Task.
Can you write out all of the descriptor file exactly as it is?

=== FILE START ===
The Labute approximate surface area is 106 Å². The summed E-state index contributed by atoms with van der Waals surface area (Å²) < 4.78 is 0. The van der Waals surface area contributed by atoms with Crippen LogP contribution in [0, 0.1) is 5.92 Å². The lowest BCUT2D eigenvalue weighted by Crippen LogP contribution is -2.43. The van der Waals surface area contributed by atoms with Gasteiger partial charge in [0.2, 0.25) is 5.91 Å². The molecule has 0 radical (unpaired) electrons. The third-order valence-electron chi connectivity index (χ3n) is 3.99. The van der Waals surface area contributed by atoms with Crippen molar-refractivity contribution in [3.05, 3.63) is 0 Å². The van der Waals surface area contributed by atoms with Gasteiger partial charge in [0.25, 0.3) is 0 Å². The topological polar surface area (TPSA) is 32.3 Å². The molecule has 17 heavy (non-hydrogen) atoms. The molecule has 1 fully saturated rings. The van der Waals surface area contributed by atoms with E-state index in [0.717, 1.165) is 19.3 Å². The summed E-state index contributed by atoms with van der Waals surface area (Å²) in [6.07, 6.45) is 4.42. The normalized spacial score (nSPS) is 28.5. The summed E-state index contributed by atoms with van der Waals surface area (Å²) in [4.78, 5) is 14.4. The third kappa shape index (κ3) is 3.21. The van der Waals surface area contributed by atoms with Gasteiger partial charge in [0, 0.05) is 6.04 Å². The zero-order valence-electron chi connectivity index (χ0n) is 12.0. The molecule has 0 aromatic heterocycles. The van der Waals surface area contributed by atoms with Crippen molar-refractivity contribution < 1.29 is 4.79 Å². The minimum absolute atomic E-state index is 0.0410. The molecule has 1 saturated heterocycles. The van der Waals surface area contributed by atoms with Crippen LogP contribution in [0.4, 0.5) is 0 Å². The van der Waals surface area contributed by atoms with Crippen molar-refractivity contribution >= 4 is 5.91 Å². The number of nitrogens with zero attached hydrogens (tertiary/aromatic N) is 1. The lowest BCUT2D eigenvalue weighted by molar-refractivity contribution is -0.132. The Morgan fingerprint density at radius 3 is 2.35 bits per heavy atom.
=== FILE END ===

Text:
The Labute approximate surface area is 106 Å². The summed E-state index contributed by atoms with van der Waals surface area (Å²) < 4.78 is 0. The van der Waals surface area contributed by atoms with Crippen LogP contribution in [0, 0.1) is 5.92 Å². The lowest BCUT2D eigenvalue weighted by Crippen LogP contribution is -2.43. The van der Waals surface area contributed by atoms with Gasteiger partial charge in [0.2, 0.25) is 5.91 Å². The molecule has 0 radical (unpaired) electrons. The third-order valence-electron chi connectivity index (χ3n) is 3.99. The van der Waals surface area contributed by atoms with Crippen molar-refractivity contribution in [3.05, 3.63) is 0 Å². The van der Waals surface area contributed by atoms with Gasteiger partial charge in [0.25, 0.3) is 0 Å². The topological polar surface area (TPSA) is 32.3 Å². The molecule has 17 heavy (non-hydrogen) atoms. The molecule has 1 fully saturated rings. The van der Waals surface area contributed by atoms with E-state index in [0.717, 1.165) is 19.3 Å². The summed E-state index contributed by atoms with van der Waals surface area (Å²) in [6.07, 6.45) is 4.42. The normalized spacial score (nSPS) is 28.5. The summed E-state index contributed by atoms with van der Waals surface area (Å²) in [4.78, 5) is 14.4. The third kappa shape index (κ3) is 3.21. The van der Waals surface area contributed by atoms with Gasteiger partial charge in [0, 0.05) is 6.04 Å². The zero-order valence-electron chi connectivity index (χ0n) is 12.0. The molecule has 0 aromatic heterocycles. The van der Waals surface area contributed by atoms with Crippen molar-refractivity contribution < 1.29 is 4.79 Å². The minimum absolute atomic E-state index is 0.0410. The molecule has 1 saturated heterocycles. The van der Waals surface area contributed by atoms with Crippen LogP contribution in [0.4, 0.5) is 0 Å². The van der Waals surface area contributed by atoms with Crippen molar-refractivity contribution >= 4 is 5.91 Å². The number of nitrogens with zero attached hydrogens (tertiary/aromatic N) is 1. The lowest BCUT2D eigenvalue weighted by molar-refractivity contribution is -0.132. The Morgan fingerprint density at radius 3 is 2.35 bits per heavy atom.